The Problem of the Missing Miss (14 page)

BOOK: The Problem of the Missing Miss
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“Oh, indeed, sir. I've a brother-in-law out Eastbourne way. And aren't you Doyle? Portsmouth Cricket Club?”

Dr. Doyle smiled suddenly. “Of course! You're Towson, batsman for Brighton. Gave us a good walloping last time.”

Bona fides having been established, Constable Towson waved his baton at the pair. “I'll let you go with a warning, Doyle. Just don't start any more ruckuses in the middle of the street!”

The constable continued on his way. Mr. Dodgson regarded Dr. Doyle more favorably as the crowd surged about them.

“Perhaps I have been hasty in my judgment, Dr. Doyle. Your skills are many and various, as they say. The question is, what shall we do next?”

“I suggest we go to my lodgings, since they are close by, and consider our next move,” Dr. Doyle said. “I want to make sure Touie is all right. Then we can get on with finding Miss Marbury, since the police are not making much progress.”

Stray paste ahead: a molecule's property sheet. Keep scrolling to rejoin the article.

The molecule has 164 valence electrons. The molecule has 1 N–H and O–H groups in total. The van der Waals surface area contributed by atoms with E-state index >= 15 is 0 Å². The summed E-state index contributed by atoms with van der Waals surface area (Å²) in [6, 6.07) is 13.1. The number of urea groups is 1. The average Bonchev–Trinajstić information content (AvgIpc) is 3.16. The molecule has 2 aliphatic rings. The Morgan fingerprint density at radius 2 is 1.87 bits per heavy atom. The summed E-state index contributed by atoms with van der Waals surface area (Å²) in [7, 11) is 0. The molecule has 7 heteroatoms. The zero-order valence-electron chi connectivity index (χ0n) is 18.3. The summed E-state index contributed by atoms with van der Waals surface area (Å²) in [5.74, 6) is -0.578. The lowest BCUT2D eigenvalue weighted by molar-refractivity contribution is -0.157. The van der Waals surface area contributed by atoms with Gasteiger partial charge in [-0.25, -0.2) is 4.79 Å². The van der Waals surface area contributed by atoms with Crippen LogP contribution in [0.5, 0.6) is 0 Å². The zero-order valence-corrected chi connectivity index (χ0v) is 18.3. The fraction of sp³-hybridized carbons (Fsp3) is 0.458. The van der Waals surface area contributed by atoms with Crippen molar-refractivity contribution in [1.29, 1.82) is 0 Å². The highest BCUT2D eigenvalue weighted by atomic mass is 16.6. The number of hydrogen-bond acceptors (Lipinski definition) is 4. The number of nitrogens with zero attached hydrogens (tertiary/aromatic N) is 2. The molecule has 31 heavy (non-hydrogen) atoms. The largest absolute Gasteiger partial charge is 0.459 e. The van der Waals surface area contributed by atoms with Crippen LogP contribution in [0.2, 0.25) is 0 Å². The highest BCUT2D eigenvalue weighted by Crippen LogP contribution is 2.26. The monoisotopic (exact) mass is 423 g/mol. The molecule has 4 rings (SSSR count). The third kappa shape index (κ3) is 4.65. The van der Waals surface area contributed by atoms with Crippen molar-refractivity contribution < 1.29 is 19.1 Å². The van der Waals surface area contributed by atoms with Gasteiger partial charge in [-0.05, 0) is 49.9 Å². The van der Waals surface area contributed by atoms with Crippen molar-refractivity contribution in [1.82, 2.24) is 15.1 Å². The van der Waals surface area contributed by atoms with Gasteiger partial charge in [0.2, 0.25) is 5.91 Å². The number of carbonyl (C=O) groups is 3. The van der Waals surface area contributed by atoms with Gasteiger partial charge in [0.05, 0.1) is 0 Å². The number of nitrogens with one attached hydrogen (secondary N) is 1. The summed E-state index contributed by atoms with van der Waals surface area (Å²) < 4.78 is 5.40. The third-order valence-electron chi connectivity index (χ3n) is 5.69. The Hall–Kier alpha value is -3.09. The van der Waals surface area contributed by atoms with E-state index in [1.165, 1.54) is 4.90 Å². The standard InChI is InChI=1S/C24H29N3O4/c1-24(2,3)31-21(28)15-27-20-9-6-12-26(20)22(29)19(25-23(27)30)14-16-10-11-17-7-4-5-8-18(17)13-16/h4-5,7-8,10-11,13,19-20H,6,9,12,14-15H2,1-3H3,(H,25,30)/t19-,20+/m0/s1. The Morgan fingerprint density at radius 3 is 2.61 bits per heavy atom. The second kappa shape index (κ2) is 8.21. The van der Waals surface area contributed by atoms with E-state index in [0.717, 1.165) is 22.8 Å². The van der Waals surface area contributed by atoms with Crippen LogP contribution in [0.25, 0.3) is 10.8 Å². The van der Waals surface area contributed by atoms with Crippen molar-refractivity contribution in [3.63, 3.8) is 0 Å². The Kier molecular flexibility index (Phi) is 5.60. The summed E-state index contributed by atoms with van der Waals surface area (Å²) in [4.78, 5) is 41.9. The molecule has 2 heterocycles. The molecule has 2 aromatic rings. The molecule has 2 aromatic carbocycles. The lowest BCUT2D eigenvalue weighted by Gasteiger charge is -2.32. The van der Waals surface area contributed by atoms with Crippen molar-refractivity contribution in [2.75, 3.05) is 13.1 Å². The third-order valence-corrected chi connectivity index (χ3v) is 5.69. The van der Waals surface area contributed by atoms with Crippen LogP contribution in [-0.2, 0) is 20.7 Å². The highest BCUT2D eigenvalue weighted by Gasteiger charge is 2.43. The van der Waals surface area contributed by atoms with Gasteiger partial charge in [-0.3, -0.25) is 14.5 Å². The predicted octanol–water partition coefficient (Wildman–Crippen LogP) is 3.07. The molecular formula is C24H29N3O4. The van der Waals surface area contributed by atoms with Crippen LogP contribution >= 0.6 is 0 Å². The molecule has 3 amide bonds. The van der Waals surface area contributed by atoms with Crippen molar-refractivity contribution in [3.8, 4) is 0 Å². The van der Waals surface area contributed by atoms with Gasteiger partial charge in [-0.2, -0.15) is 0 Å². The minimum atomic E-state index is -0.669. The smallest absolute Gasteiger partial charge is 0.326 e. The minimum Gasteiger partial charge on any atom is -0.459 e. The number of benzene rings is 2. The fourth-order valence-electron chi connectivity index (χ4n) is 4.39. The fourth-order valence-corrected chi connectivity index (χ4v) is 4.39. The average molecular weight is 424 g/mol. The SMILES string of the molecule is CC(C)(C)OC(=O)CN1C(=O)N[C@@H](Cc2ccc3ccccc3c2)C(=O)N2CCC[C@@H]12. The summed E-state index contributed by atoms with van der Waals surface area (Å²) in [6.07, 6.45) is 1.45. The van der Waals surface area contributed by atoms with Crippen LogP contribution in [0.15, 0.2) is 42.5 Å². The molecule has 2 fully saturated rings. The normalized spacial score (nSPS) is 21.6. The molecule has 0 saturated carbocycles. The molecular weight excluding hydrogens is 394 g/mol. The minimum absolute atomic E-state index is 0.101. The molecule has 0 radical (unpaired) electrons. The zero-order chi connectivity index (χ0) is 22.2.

“In that, sir,” Mr. Dodgson said, “we are agreed.”


In the house on King Street, Kitty watched as the Madam shoved Alicia back into the attic room, turned the key in the lock, and pocketed it with a derisive snort.

“Wot you gawkin' at? Git on downstairs to the kitchen!” the Madam bellowed. “Think yer made a friend? Think again! Them sort don't care for the likes of you, girl. Besides, she'll be out of 'ere, one way or another, by the end of next week. Now, get that fire built up. The young ladies'll be back from their walk, and they'll want their luncheon.”

“Yes'm.” Kitty scampered back down the stairs to her own private cubby, a niche under the front steps where she could examine her new treasure. A locket, on a chain. Perhaps it really was gold?